By now, you may have noticed that Baby does best with routines they can count on, and that you can count on their smile, laugh, or happy response when you turn to old favorite picture books, songs, or games. Why is that, though? Baby has a whole world to discover, so why does the thing that brings a smile to their little face always have to be that one song you started to love a little less after the first thirty times?
There are two answers to that question, and both will make you feel better about the fact that the lyrics of that one lullaby are so burned into your brain that you can’t even get away from it when you’re asleep: it helps them learn, and it makes them feel safe.
The things a baby sees, hears, or feels repeated are the things they remember, and things they remember are things they have to build off of in future experiences. This is really learning at its core. Baby learns about gravity when they push their bottle onto the floor again, and they are learning about you, and the way they can count on you when you pick it up again. Being able to trust in both your reactions and the cause and effect they are learning about every time a repeated action creates the same reaction makes Baby feel safe. It also builds on their understanding of the world around them. Basically, the fact that the world is all brand new to Baby is exactly why they like repetition so much.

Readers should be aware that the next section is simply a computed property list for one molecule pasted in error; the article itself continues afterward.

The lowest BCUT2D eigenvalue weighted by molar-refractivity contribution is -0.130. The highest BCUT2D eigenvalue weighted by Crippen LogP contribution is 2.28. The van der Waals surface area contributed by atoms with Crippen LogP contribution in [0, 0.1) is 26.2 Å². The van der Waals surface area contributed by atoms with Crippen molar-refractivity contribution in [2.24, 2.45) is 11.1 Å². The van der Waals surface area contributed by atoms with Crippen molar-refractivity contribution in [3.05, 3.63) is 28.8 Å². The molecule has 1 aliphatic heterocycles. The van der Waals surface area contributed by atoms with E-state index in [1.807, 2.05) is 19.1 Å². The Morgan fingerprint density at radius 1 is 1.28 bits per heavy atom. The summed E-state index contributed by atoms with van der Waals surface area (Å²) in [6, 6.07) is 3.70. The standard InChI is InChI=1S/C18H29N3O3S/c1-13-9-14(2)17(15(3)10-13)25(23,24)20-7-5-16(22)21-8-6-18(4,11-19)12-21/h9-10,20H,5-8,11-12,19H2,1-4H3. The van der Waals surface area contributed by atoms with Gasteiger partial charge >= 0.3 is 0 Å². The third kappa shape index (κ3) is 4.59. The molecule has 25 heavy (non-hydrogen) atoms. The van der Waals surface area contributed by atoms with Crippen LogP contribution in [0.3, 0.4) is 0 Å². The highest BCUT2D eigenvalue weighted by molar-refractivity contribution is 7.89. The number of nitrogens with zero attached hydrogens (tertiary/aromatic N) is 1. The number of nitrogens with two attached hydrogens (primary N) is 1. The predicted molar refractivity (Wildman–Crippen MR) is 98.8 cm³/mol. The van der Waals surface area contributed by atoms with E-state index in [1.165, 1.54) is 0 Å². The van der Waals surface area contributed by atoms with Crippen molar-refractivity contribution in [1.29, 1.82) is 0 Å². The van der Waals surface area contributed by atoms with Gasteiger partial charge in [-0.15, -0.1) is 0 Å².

In particular, repeated songs and stories help babies work on the building blocks of language long before they start talking. A 2011 study conducted at the University of Brighton in the UK suggests that even when babies aren’t learning words yet, they’re internalizing the sound and speech patterns specific to their native language. Baby may not have the context to understand certain picture books yet, but the fact that you’re reading them to them helps them gather the building blocks that will have them talking before you know it!